Quote: "
You must create the the Physics world before calling any other physics commands. Create3DPhysicsWorld Creates the physics world using the default scale factor of 40. This function will create the physics world with a different scale factor. The scale is not the size of the world, it is the factor by which all the data passed in is scaled down by to convert it to the Bullet Physics scale for the physics calculations. Then the data from Bullet is scaled up before it is passed to the AppGameKit 3D world. The default scale factor will be correct if your average character size is 72 AppGameKit units tall. Then the default gravity of -10.0 meters per second on the Y axis will give the correct visual result. The Bullet Physics solver has a minuim size for objects. Objects below this size will cause instability with the solver. At the default scale factor of 40 the smallest dimension that the solver can handle is about 3.5 AppGameKit units. To calculate the scale factor first determine your character's height in meters, a character of 72 units tall would be 1.8288 meters (or 6ft). Then divide the character's height in units by the characters height in meters, for this example the scale factor would be (72 / 1.8) = 40. "
The coffee is lovely dark and deep,and I have code to write before I sleep.
Rick Nasher
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Posted: 30th Dec 2017 20:09
From the info, for physics to work properly the scale needs to be 1unit = 40units.
So everything *40 should work. E.g. as mentioned:
player_height= 1.8 * 40= 72
Markus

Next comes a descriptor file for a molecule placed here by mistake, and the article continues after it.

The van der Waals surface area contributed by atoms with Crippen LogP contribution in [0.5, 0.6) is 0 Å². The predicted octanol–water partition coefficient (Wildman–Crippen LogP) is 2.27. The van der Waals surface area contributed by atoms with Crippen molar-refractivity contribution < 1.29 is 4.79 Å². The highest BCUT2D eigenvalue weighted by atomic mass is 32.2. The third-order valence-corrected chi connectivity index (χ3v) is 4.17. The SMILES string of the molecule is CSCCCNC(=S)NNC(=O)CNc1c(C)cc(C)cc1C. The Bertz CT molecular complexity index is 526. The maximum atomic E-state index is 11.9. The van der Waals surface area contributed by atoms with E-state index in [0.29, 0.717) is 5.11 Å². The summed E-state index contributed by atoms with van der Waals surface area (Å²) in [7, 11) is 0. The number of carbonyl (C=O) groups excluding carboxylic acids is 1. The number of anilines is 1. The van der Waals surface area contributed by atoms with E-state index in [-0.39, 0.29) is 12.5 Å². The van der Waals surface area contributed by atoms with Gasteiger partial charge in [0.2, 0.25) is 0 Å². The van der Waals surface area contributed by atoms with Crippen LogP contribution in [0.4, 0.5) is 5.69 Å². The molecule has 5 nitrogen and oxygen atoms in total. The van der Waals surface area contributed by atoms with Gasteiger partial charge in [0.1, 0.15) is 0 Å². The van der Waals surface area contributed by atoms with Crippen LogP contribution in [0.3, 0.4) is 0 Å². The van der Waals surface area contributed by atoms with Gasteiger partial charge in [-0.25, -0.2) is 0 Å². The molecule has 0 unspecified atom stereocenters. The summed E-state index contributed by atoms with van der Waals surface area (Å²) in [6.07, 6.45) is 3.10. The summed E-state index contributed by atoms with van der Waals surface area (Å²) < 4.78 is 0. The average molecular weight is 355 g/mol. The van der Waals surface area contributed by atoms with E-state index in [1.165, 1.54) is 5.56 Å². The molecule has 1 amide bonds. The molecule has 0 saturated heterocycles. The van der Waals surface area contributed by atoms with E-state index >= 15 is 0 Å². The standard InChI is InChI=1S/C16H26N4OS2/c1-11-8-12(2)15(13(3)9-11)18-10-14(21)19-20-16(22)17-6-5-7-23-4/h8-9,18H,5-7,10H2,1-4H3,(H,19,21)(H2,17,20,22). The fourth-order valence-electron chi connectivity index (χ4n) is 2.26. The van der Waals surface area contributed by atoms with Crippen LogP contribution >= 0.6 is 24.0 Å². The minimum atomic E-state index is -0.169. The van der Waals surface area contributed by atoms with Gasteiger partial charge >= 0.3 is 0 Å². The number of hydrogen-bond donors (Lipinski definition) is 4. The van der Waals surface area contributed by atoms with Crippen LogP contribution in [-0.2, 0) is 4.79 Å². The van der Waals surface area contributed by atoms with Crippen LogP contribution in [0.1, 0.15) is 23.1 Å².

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Posted: 30th Dec 2017 22:30
i understand
1mm / 1000 = 0.001 meter * 40 is 0.04 and smaller than 3.5 units so the solver did not work with default scale 40.


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Rick Nasher
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Posted: 2nd Jan 2018 10:01 Edited at: 2nd Jan 2018 10:14
The odd scale of 40 perhaps has something to do with inches? (as was created in USA: https://en.wikipedia.org/wiki/Bullet_(software) )
For 1m = 39,3701 inches, rounded to scale 40 for ease of use.

Real world 1.85m average male height rounded to 1.8 * 40 = 72 meter units for the Bullet physics resolver that works in inches?

Or am I off here?
Stab in the Dark software
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Posted: 2nd Jan 2018 14:15 Edited at: 2nd Jan 2018 14:20
Please read this link.
http://www.bulletphysics.org/mediawiki-1.5.8/index.php?title=Scaling_The_World

When I originally started using Bullet physics in my DBPro plugin DLL I had to deal with scale because the average size of objects
that were used by DBPro users( including me) was not with in the range of the Bullet physics solver.

Quoting the Bullet Documentation from the link above.
Quote: "By default, Bullet assumes units to be in meters and time in seconds. Moving objects are assumed to be in the range of 0.05 units, about the size of a pebble, to 10, the size of a truck. The simulation steps in fraction of seconds (1/60 sec or 60 hertz), and gravity in meters per square second (9.8 m/s^2). "


So if we want to use the default gravity of -10.0 m/s^2(Rounded) on the Y axis, an object say for example a FPSC character of 72 DBPro
units tall will not fall at a correct visual rate on screen because it's size is outside the Bullet physics solver range.
So I needed to calculate a scale factor to scale the objects size by to keep it with in the Bullet physics range.
As stated in the Bullet physics documentation: By default, Bullet assumes units to be in meters and time in seconds.
Moving objects are assumed to be in the range of 0.05 units, about the size of a pebble, to 10, the size of a truck. So 1.8 meters the average
size of a person times 40(scale factor) = 72 DBPro units. In my DBPro DLL I used the 40 scale factor to scale down the size of the DBPro objects
then pass that size to the Bullet physics engine. When Bullet gives me back the new position of the object I scale it back up to give the correct
position on screen for the best visual results. When I added Bullet to AppGameKit the character I was given to use for the demos was a FPSC masked